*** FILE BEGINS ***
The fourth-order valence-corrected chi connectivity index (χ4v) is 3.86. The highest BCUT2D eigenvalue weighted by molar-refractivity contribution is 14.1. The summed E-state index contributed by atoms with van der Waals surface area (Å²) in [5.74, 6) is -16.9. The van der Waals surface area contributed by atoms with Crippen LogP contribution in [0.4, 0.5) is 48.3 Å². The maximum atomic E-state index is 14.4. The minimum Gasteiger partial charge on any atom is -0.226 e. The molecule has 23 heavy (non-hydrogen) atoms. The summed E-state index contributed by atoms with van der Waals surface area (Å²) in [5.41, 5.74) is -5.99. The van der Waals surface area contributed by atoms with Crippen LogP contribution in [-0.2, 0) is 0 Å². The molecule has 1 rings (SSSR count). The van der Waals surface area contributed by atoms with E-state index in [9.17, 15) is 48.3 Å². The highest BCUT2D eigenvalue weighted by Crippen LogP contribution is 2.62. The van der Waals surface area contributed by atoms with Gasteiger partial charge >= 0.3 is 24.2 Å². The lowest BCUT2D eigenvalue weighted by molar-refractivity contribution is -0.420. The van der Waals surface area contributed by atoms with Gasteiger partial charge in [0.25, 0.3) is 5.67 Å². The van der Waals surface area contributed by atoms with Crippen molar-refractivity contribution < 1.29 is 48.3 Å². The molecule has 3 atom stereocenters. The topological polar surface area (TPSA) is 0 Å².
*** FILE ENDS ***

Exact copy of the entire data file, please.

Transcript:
The fourth-order valence-corrected chi connectivity index (χ4v) is 3.86. The highest BCUT2D eigenvalue weighted by molar-refractivity contribution is 14.1. The summed E-state index contributed by atoms with van der Waals surface area (Å²) in [5.74, 6) is -16.9. The van der Waals surface area contributed by atoms with Crippen LogP contribution in [0.4, 0.5) is 48.3 Å². The maximum atomic E-state index is 14.4. The minimum Gasteiger partial charge on any atom is -0.226 e. The molecule has 23 heavy (non-hydrogen) atoms. The summed E-state index contributed by atoms with van der Waals surface area (Å²) in [5.41, 5.74) is -5.99. The van der Waals surface area contributed by atoms with Crippen LogP contribution in [-0.2, 0) is 0 Å². The molecule has 1 rings (SSSR count). The van der Waals surface area contributed by atoms with E-state index in [9.17, 15) is 48.3 Å². The highest BCUT2D eigenvalue weighted by Crippen LogP contribution is 2.62. The van der Waals surface area contributed by atoms with Gasteiger partial charge >= 0.3 is 24.2 Å². The lowest BCUT2D eigenvalue weighted by molar-refractivity contribution is -0.420. The van der Waals surface area contributed by atoms with Gasteiger partial charge in [0.25, 0.3) is 5.67 Å². The van der Waals surface area contributed by atoms with Crippen molar-refractivity contribution < 1.29 is 48.3 Å². The molecule has 3 atom stereocenters. The topological polar surface area (TPSA) is 0 Å².